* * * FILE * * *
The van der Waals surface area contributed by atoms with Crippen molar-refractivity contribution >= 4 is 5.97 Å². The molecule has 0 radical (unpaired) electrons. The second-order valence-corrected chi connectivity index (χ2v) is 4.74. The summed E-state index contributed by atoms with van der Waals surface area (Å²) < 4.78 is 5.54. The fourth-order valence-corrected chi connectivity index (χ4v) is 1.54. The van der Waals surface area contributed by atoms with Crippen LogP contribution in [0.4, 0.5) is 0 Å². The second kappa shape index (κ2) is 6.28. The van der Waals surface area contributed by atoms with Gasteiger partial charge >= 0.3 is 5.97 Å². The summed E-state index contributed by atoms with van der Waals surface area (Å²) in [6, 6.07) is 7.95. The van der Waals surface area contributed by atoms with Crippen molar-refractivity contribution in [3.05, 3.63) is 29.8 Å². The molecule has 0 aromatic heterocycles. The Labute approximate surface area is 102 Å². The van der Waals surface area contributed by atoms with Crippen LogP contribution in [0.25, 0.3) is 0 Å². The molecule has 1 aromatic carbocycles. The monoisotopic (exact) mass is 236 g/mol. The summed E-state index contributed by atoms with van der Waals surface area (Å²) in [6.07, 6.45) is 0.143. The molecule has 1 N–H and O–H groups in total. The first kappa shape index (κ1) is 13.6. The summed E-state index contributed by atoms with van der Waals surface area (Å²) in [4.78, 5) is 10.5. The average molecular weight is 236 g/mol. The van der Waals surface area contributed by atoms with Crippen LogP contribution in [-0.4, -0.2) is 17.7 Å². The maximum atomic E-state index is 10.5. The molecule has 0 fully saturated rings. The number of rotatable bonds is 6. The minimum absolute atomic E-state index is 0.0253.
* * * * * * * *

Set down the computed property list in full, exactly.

The van der Waals surface area contributed by atoms with Crippen molar-refractivity contribution >= 4 is 5.97 Å². The molecule has 0 radical (unpaired) electrons. The second-order valence-corrected chi connectivity index (χ2v) is 4.74. The summed E-state index contributed by atoms with van der Waals surface area (Å²) < 4.78 is 5.54. The fourth-order valence-corrected chi connectivity index (χ4v) is 1.54. The van der Waals surface area contributed by atoms with Crippen LogP contribution in [0.4, 0.5) is 0 Å². The second kappa shape index (κ2) is 6.28. The van der Waals surface area contributed by atoms with Gasteiger partial charge >= 0.3 is 5.97 Å². The summed E-state index contributed by atoms with van der Waals surface area (Å²) in [6, 6.07) is 7.95. The van der Waals surface area contributed by atoms with Crippen molar-refractivity contribution in [3.05, 3.63) is 29.8 Å². The molecule has 0 aromatic heterocycles. The Labute approximate surface area is 102 Å². The van der Waals surface area contributed by atoms with Crippen LogP contribution in [0.25, 0.3) is 0 Å². The molecule has 1 aromatic carbocycles. The monoisotopic (exact) mass is 236 g/mol. The summed E-state index contributed by atoms with van der Waals surface area (Å²) in [6.07, 6.45) is 0.143. The molecule has 1 N–H and O–H groups in total. The first kappa shape index (κ1) is 13.6. The summed E-state index contributed by atoms with van der Waals surface area (Å²) in [4.78, 5) is 10.5. The average molecular weight is 236 g/mol. The van der Waals surface area contributed by atoms with Crippen LogP contribution in [-0.4, -0.2) is 17.7 Å². The maximum atomic E-state index is 10.5. The molecule has 0 fully saturated rings. The number of rotatable bonds is 6. The minimum absolute atomic E-state index is 0.0253.